This past weekend was an "Intro to Race" weekend on two fronts: teaching at a clinic on Saturday and riding a training race on Sunday, which served as my first race attempt this year. On Saturday, I instructed at this year's installment of NEBC's annual "Intro to Race" clinic. Almost half of the participants were women this year, 22 in total! Helped by teammates Ashley and Janet, I got to work with a group of 7 women, bringing them through the basics of pacelining, rotating pacelines, bike handling topics, and other skills. I found it to be a really fun experience! It's amazing how much we take for granted on the bike. I mean, there was a time when knowing to put your inside pedal "up" into a corner was a new concept. When riding within 2 feet of someone's wheel was terrifying, and when the smallest descent made you feel you were flying. (Ok, well, sometimes I still get that last feeling. :) Sharing my love of cycling with new aspring and eager racers felt great. Seeing their faces light up with a smile when they felt something new on the bike renewed my love for cycling, and reminded me once again why I love the bike.
Sunday was another freezing cold day. Ward and I rode from home to the Wells Ave training race, then rode back home. On the way there, we thought we might be late, especially if they combined the A and B fields due to lower attendance (it was Easter, after all, and cold and incredibly windy, too), so we hauled ass out there. In strict adherence to Murphy's Law, we got there much earlier than desired. This left us soaked though with sweat and waiting outside in windy, snow-flurrying, 30-degree temperatures. By the time we started, I felt borderline hypothermic! I had on my lobster gloves, heavy tights (I still have not ridden this year without tights and booties), neoprene booties with woolie-boolies, balaclava and windblock headband, Craft base layer, thick fleece mid-layer, and a Verge Warsaw jacket (okay you get the idea) and I DID NOT overheat during this race. Never even unzipped the jacket.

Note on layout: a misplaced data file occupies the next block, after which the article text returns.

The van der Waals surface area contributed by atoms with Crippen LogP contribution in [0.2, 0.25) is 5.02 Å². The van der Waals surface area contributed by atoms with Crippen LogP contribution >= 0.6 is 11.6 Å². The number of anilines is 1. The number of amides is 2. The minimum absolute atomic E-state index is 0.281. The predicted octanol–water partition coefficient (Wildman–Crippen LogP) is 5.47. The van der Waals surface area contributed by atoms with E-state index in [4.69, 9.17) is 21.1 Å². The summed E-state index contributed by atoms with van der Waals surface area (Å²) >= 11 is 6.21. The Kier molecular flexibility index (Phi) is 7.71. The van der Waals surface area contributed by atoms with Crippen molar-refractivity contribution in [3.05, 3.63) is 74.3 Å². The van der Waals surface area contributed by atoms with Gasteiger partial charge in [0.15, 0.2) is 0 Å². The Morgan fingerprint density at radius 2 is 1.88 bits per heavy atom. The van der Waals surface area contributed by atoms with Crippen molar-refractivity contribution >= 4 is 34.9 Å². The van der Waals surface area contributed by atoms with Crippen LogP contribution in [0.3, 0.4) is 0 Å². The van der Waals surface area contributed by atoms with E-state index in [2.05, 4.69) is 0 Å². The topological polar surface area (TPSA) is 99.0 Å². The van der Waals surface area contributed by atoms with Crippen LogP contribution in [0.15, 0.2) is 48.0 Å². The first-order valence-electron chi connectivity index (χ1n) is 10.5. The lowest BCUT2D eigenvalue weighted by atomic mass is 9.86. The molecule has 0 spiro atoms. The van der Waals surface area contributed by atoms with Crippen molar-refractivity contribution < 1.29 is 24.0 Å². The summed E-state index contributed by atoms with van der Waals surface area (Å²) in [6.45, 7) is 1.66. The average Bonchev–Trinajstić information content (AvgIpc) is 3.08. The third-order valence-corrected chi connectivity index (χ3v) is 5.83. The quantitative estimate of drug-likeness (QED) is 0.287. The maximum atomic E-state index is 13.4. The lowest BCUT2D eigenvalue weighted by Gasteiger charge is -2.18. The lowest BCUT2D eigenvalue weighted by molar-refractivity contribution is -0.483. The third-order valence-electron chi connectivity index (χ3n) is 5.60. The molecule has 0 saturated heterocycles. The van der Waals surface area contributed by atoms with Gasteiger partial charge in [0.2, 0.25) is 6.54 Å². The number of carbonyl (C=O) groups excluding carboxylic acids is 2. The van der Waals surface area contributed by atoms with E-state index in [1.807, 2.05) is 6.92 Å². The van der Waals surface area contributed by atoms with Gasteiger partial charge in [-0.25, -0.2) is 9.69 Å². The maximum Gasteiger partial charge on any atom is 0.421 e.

I was chatting at the back of the pack at the start, and I didn't hear the official say "roll off" to start the race. I swear it was a cyclocross start! A few guys went all out from the proverbial gun, got away, and stayed away the whole 40 laps. Crazy. Me on the other hand... not such a spectacular display. My frozen, stiff legs averaged 350 watts for 30 seconds into the headwind around the first turn and I felt like the kid left on the sideline at gym class who nobody picked for the team. I was warming the pine in this ballgame. I sat up and waited for the pack to come around again. Dropped in the first lap at Wells Ave in April. This was quite the awakening. I got back in and stayed in for half the race, completely pegged riding mostly at the back, getting whipped off the back and chasing back on every lap for 20 laps. Then I popped momentarily. I actually began hyperventilating. I kept gasping but couldn't breathe. Freaky stuff. Luckily, it's a training race for a reason, and I caught my breath and recovered while waiting for the pack to come around. I stayed in the rest of the race, but played much the same game at the back with legs that felt like cement blocks.
I felt disappointed, but I definitely have to look at this in context: Sunday was the very last day in my first 5-week training block, and I was wrecked. I had ridden hard the day before after teaching outside for hours in the cold, sprints on Friday, and power work on Wednesday. Oh, and I forgot to mention one more thing... I also did not sleep Saturday night. Wicked insomnia. I awoke at 1:30 am and just laid there ALL NIGHT, counting my heart beats, listening to Chopin nocturnes on my iPod, and doing deep breathing exercises. I finally dozed when the sun rose. (By the way, I've found listening to music does not put me to sleep. Quite the opposite! I get excited by various colors, poignant chords, rubato, and other elements of affect in the piece, and my heart rate increases slightly.) Anyways, after all this, I feel a scratchy throat, so for fear of getting sick, I'm going to play it really safe the next few days, take lots of Emergen'C and enjoy some late afternoon naps!